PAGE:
Graduate Fine Arts

Posted April 30, 2020
  • Jessi Ali Lin, 'Untitled (Still Life Construction on See Saw)'

  • Valentina Soto, 'Frágil sumario de la historia natural de las indias (A Fragile Natural History of the Indes)'

Two Weitzman MFA Students Awarded Fellowships by the Dedalus Foundation

Each year the Dedalus Foundation awards Master of Fine Arts Fellowships in Painting and Sculpture to four artists who are completing their graduate studies at MFA programs from across the United States. This year two of the four artists, Jessi Ali Lin and Valentina Soto, are from Weitzman’s Department of Fine Arts.

“That two of the four winners went to Weitzman students is a testament to the superbness of the MFA program and the high calibre of students that make up the MFA cohort in Fine Arts,” says Ken Lum, the Marilyn Jordan Taylor Presidential Professor and chair of fine arts,

Created by the great modernist painter Robert Motherwell (1915–1991) in 1981, the Dedalus Foundation is one of the leading artist-endowed foundations in the United States. Beyond its work promoting the legacy of Motherwell, the Foundation supports a number of community organizations committed to arts education. In 2009, the Foundation awarded a Fellowship to Penn alum Antonio McAfee (MFA’09).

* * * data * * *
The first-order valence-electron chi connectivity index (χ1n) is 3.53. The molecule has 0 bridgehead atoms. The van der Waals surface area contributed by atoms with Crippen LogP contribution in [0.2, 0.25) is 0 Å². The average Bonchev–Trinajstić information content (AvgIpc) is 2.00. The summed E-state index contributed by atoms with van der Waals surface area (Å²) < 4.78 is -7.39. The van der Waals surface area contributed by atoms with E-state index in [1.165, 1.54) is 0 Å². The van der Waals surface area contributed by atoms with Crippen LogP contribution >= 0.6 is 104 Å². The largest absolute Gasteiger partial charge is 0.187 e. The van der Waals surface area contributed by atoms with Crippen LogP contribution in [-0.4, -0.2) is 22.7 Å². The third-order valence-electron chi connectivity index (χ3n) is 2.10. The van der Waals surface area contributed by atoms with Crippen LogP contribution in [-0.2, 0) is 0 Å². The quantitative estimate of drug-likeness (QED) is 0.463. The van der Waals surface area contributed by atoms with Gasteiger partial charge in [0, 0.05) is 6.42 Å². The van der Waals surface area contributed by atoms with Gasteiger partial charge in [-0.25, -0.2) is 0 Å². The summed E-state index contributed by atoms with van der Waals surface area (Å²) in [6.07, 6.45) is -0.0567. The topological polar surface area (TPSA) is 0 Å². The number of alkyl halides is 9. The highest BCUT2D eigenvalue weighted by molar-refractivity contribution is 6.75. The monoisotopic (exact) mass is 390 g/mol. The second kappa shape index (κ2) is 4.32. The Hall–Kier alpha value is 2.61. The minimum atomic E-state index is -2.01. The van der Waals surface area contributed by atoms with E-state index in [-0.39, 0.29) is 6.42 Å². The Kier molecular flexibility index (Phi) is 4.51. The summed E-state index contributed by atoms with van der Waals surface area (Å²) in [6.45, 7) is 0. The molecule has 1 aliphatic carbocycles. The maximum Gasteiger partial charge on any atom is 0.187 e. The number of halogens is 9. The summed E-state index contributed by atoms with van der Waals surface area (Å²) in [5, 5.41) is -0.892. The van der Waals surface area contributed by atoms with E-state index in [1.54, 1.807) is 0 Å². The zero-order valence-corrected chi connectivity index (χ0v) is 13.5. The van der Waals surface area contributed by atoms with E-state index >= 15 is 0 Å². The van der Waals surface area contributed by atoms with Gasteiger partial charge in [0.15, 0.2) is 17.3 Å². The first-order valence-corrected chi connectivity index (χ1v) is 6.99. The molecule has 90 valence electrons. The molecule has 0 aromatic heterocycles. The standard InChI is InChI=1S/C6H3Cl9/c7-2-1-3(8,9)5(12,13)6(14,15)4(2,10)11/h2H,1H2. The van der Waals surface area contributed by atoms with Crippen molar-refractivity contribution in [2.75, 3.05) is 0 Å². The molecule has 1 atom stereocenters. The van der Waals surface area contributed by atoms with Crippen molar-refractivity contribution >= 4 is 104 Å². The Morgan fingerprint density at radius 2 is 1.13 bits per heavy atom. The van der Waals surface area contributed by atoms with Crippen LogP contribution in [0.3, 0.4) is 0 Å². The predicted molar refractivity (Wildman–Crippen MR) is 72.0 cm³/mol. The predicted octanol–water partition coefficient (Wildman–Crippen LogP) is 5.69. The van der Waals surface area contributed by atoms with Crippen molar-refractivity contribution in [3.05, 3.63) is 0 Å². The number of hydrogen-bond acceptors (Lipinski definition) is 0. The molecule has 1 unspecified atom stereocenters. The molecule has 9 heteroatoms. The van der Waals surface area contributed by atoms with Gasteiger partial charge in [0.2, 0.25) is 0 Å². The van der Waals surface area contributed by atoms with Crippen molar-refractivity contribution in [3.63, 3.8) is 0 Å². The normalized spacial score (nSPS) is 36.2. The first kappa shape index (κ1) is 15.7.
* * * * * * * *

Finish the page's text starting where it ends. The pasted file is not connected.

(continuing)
Jessi Ali Lin was born in Taiwan and came to the United States as a teenager. Her work combines performance, the language of Minimalist sculpture, and her Taiwanese-American identity to “create seemingly unobtrusive situations that allow people to heighten their awareness.” For Lin, the "politeness of minimalism" runs parrallel with the expectations she encounters as a Taiwanese-American woman. This pairing can manifest itself in her work to a degree where, as she put it, "everything is very still and in control to a point that it suggests suffocation."

Valentina Soto was born and raised in Santiago de Chile and came to the United States to study at Penn. She creates clay and plaster sculptures that examine how the histories of exploitation of natural resources, colonization and current sociopolitical conditions can be understood and conveyed through art. Her work often draws on the writings and research of early ethnologists, naturalists, and archeologists who documented life in the Americas during the Spanish conquest.